Solitude and leadership seem like conflicting concepts. If you are alone, how can you lead others? But times of solitude allow for the development of traits required for leaders…traits that can be lost in a sea of noise, multi-tasking, and Twitter feeds.
Former Yale professor William Deresiwicz spoke at West Point in 2009, and his lecture made the internet rounds. If you haven’t read it, I recommend you do: www.theamericanscholar.org/solitude-and-leadership/. Deresiwicz argues that without solitude, leaders struggle to think independently, and without original and authentic thought, can’t develop the moral courage to act effectively.
Leadership requires vision. Without the ability to find new directions, we maintain the conventional wisdom, and repeat what has been done before. That’s not necessarily bad, but it eliminates the possibility of radical, transformative change and original solutions to challenges. In order to develop that vision, leaders must think for themselves—which means introspection, concentration, and sustained reading—without television, music, social media, technology, or other distractions.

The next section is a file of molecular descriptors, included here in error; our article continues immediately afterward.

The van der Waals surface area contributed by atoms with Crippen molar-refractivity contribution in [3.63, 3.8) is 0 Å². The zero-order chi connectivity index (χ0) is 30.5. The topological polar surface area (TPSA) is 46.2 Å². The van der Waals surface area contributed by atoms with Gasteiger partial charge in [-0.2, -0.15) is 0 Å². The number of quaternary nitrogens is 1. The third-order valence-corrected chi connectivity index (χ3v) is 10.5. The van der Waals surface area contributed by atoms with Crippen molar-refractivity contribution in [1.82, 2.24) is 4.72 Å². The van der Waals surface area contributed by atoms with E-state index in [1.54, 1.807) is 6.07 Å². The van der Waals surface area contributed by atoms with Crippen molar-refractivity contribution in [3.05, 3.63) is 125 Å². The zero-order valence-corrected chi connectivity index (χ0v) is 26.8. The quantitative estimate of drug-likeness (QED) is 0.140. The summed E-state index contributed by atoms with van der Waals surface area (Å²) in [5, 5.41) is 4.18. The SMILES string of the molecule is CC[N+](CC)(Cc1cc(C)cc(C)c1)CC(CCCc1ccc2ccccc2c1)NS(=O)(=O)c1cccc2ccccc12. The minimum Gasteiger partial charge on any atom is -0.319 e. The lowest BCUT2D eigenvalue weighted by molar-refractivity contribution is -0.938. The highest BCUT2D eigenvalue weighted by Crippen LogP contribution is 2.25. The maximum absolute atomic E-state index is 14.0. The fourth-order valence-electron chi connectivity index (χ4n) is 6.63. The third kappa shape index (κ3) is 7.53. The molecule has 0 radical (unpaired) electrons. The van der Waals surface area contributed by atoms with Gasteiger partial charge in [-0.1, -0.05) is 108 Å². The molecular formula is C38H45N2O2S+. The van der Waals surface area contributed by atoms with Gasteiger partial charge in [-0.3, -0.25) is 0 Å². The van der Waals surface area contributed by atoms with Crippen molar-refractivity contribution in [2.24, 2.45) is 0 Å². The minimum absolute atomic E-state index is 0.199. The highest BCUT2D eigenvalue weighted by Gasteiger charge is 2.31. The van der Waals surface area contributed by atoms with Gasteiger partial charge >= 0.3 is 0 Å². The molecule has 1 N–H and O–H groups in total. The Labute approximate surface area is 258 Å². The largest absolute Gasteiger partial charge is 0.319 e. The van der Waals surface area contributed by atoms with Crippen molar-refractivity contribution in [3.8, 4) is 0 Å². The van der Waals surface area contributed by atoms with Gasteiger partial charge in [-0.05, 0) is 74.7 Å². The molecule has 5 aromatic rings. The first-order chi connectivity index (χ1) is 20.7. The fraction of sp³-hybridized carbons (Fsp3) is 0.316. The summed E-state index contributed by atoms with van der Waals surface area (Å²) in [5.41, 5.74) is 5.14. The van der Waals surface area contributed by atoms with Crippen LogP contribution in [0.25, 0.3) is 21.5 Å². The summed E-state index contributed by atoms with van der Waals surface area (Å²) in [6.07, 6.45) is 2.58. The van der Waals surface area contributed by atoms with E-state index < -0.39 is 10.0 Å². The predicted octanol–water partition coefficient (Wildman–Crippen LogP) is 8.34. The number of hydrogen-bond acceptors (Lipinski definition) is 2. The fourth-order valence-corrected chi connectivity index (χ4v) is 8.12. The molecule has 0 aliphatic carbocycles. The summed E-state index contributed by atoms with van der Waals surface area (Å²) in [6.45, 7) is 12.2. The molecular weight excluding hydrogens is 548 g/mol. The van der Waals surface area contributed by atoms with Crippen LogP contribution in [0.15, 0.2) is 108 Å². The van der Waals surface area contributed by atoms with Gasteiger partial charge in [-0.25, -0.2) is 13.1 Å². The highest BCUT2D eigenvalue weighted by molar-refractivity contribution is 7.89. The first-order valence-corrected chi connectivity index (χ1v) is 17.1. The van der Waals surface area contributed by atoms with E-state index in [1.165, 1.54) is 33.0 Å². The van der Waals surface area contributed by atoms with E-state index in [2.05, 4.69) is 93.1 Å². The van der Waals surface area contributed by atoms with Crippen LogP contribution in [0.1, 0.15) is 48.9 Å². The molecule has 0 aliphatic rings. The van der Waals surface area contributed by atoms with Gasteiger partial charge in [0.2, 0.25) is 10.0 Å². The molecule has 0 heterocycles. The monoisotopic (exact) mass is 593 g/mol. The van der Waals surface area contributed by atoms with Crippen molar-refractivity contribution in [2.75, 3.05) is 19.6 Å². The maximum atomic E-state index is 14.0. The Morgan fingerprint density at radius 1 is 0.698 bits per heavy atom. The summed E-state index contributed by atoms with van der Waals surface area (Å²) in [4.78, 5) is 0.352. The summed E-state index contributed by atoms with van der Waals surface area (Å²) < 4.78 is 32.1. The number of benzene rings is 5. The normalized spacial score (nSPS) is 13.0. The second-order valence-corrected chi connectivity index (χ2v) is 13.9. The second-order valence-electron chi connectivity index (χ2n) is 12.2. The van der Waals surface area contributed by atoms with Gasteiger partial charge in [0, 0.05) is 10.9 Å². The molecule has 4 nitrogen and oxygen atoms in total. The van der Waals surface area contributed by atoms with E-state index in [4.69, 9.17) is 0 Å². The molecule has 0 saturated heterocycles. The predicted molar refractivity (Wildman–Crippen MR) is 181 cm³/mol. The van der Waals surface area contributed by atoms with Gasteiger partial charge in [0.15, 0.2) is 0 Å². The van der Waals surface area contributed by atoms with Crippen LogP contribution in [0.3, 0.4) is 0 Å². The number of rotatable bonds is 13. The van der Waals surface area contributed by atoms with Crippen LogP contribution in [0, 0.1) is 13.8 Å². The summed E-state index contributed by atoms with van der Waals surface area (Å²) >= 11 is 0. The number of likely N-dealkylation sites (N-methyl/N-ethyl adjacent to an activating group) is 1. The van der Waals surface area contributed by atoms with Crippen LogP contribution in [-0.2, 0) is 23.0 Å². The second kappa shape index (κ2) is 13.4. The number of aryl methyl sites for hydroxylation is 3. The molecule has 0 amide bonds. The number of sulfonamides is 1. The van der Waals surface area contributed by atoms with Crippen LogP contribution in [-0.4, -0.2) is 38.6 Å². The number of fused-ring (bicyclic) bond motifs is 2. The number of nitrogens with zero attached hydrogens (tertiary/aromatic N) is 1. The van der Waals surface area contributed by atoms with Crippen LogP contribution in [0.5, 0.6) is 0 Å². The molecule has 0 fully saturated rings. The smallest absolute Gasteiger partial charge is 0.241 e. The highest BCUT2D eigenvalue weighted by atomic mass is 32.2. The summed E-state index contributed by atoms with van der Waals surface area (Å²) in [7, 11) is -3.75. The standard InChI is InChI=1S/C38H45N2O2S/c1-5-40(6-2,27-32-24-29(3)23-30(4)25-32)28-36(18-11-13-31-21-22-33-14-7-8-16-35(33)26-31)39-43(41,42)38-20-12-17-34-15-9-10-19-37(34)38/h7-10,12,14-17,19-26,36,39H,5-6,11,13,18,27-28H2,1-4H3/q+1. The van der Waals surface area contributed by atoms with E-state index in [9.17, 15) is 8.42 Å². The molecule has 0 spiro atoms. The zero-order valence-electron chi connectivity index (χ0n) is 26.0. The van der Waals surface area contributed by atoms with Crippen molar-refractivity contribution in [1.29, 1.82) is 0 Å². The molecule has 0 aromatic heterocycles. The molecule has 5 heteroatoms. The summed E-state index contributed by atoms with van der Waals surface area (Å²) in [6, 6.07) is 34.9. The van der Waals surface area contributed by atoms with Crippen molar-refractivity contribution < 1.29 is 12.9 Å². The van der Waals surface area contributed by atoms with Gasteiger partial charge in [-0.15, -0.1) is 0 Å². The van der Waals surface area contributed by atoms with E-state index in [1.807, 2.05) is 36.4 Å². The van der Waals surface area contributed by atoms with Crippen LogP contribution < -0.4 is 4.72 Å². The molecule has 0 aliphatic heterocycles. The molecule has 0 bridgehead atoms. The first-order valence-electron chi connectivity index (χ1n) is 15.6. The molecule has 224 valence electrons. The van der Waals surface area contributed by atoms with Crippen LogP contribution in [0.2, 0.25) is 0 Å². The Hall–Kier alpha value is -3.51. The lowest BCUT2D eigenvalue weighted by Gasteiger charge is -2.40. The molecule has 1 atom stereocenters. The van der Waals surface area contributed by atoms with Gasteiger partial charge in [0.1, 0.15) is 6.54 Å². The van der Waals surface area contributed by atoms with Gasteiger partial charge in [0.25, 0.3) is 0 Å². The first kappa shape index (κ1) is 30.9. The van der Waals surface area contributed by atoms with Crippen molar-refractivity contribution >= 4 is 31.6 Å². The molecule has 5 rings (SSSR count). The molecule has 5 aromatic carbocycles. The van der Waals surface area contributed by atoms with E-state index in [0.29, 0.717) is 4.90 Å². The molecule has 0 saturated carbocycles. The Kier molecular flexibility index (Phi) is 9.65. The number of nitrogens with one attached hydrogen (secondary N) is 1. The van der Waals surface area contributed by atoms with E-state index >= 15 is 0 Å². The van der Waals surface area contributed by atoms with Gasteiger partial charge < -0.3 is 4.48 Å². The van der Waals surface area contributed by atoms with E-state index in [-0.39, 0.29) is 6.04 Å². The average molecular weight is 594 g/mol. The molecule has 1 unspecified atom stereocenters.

Looking down at your cell phone is a barrier to command presence.
All of these stimuli flood us with other people’s thoughts, not our own. When asked your opinion on a topic, do you actually spend time thinking about the issue or do you run to Google to find out what other people think? I’ve certainly been guilty of that. Deresiwicz says that leaders rarely find the answers to the questions they face on Facebook, but through introspection and concentrated, focused thinking—without distractions.